‘Black Narcissus’ is best left in the past
If you took Jack Nicholson and Shelly Duvall out of the snowed-in haunting of “The Shining” and replaced them with Anglican nuns, you’d get “Black Narcissus.” The latest FX miniseries attempts to capture the terror of claustrophobic horror but cannot move past the burdens of its history.
Based on the novel by the same name, “Black Narcissus” follows a small order of nuns trying to establish a new convent at an abandoned mountain palace hidden away in the mountains of Nepal in the 1930s. Unbeknownst to them, this “House of Women” has a dark past as the home of a general’s harem and the site of his sister’s tragic suicide. The secluded fortress begins to overwhelm its religious residents as they encounter the spirits that still haunt the grounds.
Led by Sister Clodagh (Gemma Arterton, “The Voices”), the nuns seek help from the nearby village and a mysterious Englishman named Mr. Dean (Alessandro Nivola, “Chimerica”) to keep the convent open despite strange supernatural events. The longer the women occupy the palace, the greater their internal temptations become as they lose their grip on reality. Tensions rise as a rivalry forms between Clodagh and the young, ambitious Sister Ruth. Soon, the convent is overwhelmed by the palace’s dark history and becomes a hub of paranoia and violence.
Despite being based on a classic novel, the story of “Black Narcissus” is perhaps best known for its 1947 film adaptation starring Deborah Kerr (“The King and I”) as the head nun Sister Clodagh. The psychological drama became an instant cult classic for audiences unfamiliar with Nepalese culture and shocked by a lurid story of Anglican nuns embracing sin. However, audiences have changed, and “Black Narcissus” might just not hold up in 2020 like it did in the early twentieth century.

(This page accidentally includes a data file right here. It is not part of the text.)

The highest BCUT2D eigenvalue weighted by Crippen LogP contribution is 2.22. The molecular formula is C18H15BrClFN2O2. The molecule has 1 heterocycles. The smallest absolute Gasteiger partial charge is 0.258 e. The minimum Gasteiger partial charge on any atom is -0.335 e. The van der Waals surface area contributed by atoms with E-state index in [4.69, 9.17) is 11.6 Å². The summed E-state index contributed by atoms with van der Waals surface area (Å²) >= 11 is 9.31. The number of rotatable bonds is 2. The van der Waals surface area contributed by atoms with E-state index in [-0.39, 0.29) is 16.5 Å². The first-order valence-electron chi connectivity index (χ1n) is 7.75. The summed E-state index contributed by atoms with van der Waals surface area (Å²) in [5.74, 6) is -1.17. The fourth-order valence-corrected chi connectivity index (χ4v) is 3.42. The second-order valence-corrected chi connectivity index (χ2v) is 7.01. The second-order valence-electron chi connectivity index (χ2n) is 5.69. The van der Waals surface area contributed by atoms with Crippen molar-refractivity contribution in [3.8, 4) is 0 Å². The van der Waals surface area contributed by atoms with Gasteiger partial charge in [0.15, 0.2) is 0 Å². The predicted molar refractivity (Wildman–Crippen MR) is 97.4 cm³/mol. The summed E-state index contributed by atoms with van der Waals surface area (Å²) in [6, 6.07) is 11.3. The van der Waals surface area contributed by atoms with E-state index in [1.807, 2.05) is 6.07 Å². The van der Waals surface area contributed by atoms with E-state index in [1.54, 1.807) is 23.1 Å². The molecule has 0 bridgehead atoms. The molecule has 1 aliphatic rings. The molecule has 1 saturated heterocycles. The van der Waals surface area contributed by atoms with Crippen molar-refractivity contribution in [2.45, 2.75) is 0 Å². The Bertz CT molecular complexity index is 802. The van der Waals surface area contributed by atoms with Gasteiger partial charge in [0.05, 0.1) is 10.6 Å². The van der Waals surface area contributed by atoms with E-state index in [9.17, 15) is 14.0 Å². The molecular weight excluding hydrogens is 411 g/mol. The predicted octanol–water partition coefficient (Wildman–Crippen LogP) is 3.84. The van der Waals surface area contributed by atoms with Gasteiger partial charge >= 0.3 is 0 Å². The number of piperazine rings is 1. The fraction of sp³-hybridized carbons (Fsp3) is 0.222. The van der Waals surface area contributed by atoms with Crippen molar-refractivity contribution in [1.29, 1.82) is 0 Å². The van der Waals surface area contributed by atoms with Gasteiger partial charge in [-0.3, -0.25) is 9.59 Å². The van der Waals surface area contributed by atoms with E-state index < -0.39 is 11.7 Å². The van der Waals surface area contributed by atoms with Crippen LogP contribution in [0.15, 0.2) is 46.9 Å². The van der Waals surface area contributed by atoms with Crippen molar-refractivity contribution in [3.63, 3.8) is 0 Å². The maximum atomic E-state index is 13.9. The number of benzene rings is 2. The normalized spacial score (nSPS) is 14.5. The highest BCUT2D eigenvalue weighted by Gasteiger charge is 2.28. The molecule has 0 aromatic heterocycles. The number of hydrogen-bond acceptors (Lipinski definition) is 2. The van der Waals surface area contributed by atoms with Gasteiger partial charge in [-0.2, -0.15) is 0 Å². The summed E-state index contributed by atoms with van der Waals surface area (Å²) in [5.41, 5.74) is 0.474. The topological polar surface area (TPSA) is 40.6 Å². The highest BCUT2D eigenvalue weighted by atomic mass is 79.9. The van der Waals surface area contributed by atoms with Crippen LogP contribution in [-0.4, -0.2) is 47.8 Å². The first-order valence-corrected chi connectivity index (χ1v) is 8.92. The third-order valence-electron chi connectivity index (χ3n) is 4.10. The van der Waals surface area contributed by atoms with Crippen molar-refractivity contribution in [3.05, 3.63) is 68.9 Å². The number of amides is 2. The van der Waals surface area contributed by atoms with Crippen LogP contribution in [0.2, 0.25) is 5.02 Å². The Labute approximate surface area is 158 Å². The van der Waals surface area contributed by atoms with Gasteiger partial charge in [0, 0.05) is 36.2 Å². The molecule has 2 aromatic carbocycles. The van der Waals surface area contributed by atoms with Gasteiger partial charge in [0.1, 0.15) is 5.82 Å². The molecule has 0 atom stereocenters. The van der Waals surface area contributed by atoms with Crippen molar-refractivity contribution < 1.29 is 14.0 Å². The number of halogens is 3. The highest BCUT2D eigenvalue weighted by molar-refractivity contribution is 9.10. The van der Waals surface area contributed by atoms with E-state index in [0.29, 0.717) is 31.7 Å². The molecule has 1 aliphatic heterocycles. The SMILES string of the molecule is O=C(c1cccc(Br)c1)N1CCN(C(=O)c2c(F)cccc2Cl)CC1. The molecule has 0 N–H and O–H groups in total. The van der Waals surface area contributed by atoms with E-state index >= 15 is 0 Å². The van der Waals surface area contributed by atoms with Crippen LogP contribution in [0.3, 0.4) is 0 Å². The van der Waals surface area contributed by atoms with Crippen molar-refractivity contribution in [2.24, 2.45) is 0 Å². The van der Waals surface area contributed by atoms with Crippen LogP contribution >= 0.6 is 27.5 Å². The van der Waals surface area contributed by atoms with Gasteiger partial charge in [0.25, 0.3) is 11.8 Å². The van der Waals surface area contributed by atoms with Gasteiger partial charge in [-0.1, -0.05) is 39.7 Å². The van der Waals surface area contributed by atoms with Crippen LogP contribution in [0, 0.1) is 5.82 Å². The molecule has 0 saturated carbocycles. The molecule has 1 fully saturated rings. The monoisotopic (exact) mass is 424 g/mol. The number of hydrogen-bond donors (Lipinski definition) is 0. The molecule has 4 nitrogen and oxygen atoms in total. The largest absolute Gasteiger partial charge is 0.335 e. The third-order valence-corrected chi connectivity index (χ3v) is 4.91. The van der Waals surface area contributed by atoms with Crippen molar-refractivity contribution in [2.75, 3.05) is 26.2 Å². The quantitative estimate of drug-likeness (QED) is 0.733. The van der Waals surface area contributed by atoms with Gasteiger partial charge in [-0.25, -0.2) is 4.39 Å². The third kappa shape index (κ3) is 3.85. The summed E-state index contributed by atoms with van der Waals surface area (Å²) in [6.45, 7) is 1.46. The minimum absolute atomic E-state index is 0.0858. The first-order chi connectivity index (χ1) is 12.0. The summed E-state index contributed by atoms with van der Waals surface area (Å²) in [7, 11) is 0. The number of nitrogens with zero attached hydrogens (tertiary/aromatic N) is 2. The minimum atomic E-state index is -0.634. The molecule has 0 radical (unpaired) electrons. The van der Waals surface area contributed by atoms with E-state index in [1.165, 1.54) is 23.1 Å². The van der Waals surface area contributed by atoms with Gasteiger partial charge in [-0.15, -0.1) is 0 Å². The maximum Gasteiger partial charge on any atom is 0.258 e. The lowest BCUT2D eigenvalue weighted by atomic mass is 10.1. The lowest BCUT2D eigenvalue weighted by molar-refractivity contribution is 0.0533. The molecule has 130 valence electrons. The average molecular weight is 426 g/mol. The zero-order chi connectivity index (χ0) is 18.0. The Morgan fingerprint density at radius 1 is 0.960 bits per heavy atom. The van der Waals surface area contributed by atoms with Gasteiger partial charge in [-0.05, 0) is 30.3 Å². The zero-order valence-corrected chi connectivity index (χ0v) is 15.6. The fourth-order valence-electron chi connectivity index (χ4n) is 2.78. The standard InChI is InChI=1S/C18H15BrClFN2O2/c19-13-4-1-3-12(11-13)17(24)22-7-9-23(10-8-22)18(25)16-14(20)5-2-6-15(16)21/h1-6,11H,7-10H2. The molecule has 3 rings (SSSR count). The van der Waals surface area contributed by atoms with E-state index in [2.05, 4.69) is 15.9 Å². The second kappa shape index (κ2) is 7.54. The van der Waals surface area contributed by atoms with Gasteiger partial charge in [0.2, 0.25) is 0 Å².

Since the film’s premiere, the horror genre has evolved. “The Shining” has become the industry standard for psychological thrillers and creepy nuns have become well-trodden territory thanks to “American Horror Story: Asylum.” In the 80 years since the book’s publication, “Black Narcissus” has lost some of the appeal that previously attracted critical attention. What once was a frightening tale about exotic foreign ghosts takes on new meaning with the perspective of an average modern viewer.
“Black Narcissus” is not necessarily offensive or intentionally insulting, but the lack of nuanced portrayal of Nepalese and Indian culture as sinful or inherently backwards is not acceptable. Though only the evil of the palace brings out the existing desires of the isolated nuns, the implication that the past residents are somehow responsible for this devolution, rather than just the secluded location itself, signals a reductive view of South Asian tradition.
In an extreme representation of culture shock, “Black Narcissus” does not hold up against better members of its genre. Psychological thrillers shouldn’t have to rely on fetishizing foreign cultures to scare us; after decades of innovation in storytelling, it’s time to expect more than what this FX miniseries has to offer. Paired with laughable special effects and underwhelming acting performances, the three-part show can’t build on the best aspects of the original without continuing to embrace its problematic ones.
“Black Narcissus” may be one of the many stories that simply does not need to be revisited. Without the context of its history, the miniseries can’t hold up to the standards of the ever-evolving horror genre. As new stories captivate audiences, it becomes clear that older, classic narratives like “Black Narcissus” need to do more than just retell themselves; they must acknowledge their past while justifying their place in the present.
Daily Arts Writer Anya Soller can be reached at firstname.lastname@example.org.
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